Yoann will act as interpreter for the French audience at our workshop.
Is a pasteur, farmer and Griot. He is a member of the Serere community, living in the Sine Saloum region of Senegal. He is pictured talking with Ndeye Rama of APAF-Senegal. She is visiting, as he is one of the farmers participating in the ‘Rain, forests and People‘ agro-forestry project.
We hope that Pasteur Sarr will be able to create a Songline from this experience, drawing on his extensive knowledge of Senegalese and French literature.
As a child, Roy dreamed of working in global development. But after studying English Literature at Oxford, the magic hand of chance, as John Keats puts it, led him into academia. Subsequent to posts in Germany, French-speaking Switzerland, New York state, Singapore, Denmark and Minnesota, he is currently a research associate at the University of St Gallen, Switzerland. Here, he continues to teach rhetoric, as he has done for some 25 years, remaining fascinated by this subject and its use in people’s communication attempts. His own research brings literature and philosophy into dialogue, often focusing on questions of excess and waste. As he drinks water sourced from Lake Constance, he sometimes contemplates how nutrient depletion leads this lake to support fewer and fewer fish stocks.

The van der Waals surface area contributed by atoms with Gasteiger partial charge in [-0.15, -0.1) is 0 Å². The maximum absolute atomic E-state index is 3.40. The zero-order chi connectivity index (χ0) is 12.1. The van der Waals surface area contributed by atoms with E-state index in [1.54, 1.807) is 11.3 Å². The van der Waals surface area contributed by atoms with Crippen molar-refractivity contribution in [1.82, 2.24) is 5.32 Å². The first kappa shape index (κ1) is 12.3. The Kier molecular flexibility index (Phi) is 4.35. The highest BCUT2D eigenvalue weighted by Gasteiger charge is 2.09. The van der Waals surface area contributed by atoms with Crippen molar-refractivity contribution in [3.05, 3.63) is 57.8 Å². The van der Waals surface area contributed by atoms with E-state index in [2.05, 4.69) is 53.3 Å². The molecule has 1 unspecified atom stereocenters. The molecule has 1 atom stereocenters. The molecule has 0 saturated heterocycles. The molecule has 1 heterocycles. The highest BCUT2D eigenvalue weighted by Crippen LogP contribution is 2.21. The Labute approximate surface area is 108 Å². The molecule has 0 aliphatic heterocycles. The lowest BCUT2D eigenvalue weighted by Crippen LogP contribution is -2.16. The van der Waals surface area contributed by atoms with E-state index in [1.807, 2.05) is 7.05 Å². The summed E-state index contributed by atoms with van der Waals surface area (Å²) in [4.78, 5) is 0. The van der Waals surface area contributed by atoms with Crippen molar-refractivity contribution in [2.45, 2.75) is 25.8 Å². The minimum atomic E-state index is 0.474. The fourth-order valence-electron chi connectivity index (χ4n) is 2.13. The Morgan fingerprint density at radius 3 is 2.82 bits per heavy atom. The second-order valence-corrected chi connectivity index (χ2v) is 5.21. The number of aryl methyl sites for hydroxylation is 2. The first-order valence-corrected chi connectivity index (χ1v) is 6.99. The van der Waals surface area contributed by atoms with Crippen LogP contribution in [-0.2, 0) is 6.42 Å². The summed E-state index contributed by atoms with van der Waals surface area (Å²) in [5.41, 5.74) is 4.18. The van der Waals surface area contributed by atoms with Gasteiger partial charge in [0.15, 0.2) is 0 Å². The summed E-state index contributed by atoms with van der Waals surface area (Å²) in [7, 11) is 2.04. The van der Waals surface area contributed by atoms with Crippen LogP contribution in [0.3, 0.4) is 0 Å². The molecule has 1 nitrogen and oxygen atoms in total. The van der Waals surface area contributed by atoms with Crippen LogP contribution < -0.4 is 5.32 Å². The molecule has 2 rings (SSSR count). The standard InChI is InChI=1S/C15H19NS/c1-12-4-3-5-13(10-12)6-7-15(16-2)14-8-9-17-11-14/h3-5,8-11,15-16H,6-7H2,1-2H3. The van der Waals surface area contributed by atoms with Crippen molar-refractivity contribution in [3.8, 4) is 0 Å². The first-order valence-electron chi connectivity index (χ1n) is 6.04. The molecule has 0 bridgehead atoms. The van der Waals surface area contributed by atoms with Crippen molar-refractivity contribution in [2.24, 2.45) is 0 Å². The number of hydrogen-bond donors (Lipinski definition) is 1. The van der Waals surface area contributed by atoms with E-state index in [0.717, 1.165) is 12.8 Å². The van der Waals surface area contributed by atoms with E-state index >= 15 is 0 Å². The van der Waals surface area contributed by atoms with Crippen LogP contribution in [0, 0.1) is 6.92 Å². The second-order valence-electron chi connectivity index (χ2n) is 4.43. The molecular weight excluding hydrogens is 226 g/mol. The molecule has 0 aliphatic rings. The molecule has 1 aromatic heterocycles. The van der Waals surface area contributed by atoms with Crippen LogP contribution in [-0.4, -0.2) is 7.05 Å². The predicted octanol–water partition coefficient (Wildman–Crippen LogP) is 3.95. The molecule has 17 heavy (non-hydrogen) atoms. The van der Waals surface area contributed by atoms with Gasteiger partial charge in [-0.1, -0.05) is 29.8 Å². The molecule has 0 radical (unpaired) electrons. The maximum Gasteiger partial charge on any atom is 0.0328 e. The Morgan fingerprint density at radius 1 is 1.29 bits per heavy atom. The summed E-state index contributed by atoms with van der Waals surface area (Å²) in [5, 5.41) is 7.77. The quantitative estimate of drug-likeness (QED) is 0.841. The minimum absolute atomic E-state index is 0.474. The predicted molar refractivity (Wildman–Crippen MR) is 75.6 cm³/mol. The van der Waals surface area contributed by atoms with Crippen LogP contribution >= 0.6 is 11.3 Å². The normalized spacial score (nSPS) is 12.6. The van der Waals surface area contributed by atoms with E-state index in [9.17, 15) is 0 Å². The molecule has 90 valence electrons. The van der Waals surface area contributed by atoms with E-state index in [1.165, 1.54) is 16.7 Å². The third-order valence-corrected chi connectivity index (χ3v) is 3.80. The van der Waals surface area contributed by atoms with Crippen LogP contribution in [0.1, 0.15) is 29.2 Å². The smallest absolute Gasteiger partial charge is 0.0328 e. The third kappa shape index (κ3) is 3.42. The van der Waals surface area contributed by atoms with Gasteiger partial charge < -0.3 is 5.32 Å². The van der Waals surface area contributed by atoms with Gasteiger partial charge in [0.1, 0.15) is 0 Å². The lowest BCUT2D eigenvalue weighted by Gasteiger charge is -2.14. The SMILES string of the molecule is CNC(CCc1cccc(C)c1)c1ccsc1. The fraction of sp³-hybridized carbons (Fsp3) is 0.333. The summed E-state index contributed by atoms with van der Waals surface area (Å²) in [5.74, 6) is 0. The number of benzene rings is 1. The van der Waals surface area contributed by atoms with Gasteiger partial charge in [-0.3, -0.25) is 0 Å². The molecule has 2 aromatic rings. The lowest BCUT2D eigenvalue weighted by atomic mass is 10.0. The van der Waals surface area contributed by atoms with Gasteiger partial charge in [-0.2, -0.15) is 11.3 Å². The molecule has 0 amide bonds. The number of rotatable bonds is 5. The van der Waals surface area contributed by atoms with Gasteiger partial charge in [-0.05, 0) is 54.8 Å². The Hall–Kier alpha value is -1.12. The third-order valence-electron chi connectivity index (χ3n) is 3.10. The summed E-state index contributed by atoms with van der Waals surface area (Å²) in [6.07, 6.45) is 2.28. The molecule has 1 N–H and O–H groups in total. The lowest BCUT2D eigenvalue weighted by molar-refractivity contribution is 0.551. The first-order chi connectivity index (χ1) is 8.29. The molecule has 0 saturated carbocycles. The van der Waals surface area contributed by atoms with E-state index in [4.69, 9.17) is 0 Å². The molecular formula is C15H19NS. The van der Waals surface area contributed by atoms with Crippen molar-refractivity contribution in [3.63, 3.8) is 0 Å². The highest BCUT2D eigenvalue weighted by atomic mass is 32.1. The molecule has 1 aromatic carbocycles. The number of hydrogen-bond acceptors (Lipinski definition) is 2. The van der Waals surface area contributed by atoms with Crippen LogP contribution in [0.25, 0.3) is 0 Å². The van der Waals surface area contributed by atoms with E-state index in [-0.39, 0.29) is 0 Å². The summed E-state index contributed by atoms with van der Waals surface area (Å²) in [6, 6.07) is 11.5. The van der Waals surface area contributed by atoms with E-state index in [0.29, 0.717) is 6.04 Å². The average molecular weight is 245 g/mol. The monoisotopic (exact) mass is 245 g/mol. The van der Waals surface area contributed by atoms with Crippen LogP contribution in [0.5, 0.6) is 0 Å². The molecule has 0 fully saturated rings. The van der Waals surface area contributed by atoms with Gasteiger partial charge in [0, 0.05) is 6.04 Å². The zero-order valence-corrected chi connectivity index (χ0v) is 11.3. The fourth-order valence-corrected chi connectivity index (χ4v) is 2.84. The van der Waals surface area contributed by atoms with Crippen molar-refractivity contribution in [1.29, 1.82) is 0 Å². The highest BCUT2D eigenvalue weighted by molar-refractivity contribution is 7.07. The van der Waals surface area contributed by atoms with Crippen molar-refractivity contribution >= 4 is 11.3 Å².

In his contribution to our workshop, Roy shares his interest in poetry and song.
Devimaya is a social worker, housewife and farmer. She is also the chairperson of her local Forest User Committee and an active member of the cooperative in her community, Arunodaya in the mid-hills of the Kaski District, Nepal. She co-wrote the lyrics to the Song on Water (audio in the footer of this website) with the local school teacher, Tara Poudel.
She will give feedback on how songs with meaning for her local community might find their place in a songline.
Graduated from a Master in Urban Development (IUG, 2007) and MSc in Water and Environmental Management (WEDC-Loughborough, 2017), Marc has managed numerous development projects in Lebanon, Haiti and Nepal. He is Executive Director of the International Rainwater Harvesting Alliance (IRHA). He participates in the strategic and operational development of the organisation (strategy 2018-2020), project development, fundraising and framing the monitoring-evaluation-impact of projects.
As a dynamic catalyst of community-based, sustainable devleopment, Marc will introduce the work of IRHA and share how Songlines might function as a radical, Geographic Informations Service at our workshop.